Since the publication of this paper, we conducted a survey of G-I-N members to find out their opinion of these standards and to initiate a discussion. An overwhelming majority of the respondents agreed with the suggested standards. The results of this survey will be presented at a plenary session on August 24, 2012 at 9:00am to 10:30am during G-I-N’s 2012 10th annual meeting in Berlin, Germany.
Qaseem A, Forland F, Macbeth F, Ollenschläger G, Phillips S, van der Wees P, for the Board of Trustees of the Guidelines International Network. Guidelines International Network: Toward International Standards for Clinical Practice Guidelines. Ann Intern Med. 2012; 156:525-531.
Amir Qaseem, MD, PhD, MHA, FACP
G-I-N North America
Overview of Activities
The 2011-2012 year has been an extremely busy one for G-I-N North America (GIN-NA), with intense activity focused on two projects (described below): a monthly webinar series, co-sponsored with Kaiser Permanente in California, and an upcoming major guideline conference, co-sponsored with the New York Academy of Medicine (NYAM). The NYAM conference facility in Manhattan can accommodate up to 500 attendees, and based on initial interest we should fill most of the space. We have a commitment from Susan Dentzer, editor in chief of Health Affairs, to publish a series of conference-related manuscripts. Last, we have developed a GIN-NA email distribution list with over 700 entries and are in the process of refining the list based on outreach to assess interest.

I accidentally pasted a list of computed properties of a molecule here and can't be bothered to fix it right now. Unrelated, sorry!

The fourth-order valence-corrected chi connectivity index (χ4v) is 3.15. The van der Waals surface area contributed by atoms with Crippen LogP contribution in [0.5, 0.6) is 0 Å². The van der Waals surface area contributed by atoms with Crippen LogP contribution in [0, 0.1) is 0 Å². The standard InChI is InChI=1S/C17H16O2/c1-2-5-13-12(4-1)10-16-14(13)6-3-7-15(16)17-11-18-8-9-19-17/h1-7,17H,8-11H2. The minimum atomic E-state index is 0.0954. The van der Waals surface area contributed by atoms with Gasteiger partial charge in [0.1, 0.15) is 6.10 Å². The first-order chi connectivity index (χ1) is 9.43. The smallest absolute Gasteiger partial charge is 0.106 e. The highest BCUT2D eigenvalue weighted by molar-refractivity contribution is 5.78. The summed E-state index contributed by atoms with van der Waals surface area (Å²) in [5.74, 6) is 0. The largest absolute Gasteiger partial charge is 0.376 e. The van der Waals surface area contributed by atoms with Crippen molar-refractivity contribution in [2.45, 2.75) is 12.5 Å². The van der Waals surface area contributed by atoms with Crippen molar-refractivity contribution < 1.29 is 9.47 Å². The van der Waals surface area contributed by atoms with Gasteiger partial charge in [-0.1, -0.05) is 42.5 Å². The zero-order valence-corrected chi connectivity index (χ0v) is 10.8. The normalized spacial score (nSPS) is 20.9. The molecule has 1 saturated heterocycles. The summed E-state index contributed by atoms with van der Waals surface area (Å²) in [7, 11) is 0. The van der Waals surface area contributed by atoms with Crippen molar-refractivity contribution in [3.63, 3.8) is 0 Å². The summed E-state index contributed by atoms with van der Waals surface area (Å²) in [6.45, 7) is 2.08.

G-I-N North America Webinar Series
Starting in January 2012 we began a monthly webinar, which has kindly been hosted by Gladys Tom and Marguerite Koster on a WebEx platform through Kaiser Permanente. Webinars include a 30-45 minute slide presentation followed by a moderated question and answer session, and are available through the G-I-N website. The following webinars have been held (or planned):
- January 2012. New IOM standards for guidelines: implications for the North American Guideline Community. Rick Shiffman (speaker), Rich Rosenfeld (moderator).
- February 2012. New IOM standards for systematic reviews: implications for the North American Guideline Community. Chris Schmid (speaker), Rich Rosenfeld (moderator)
- March 2012. AHRQ and NGC approach to addressing the IOM standards. Vivian Coates (speaker), Jean Slutsky (speaker), Rich Rosenfeld (moderator)
- April 2012. Best practices for managing conflict of interest in guideline development. Sandra Zelman Lewis (speaker), Gordon Guyatt (speaker), Rich Rosenfeld (moderator)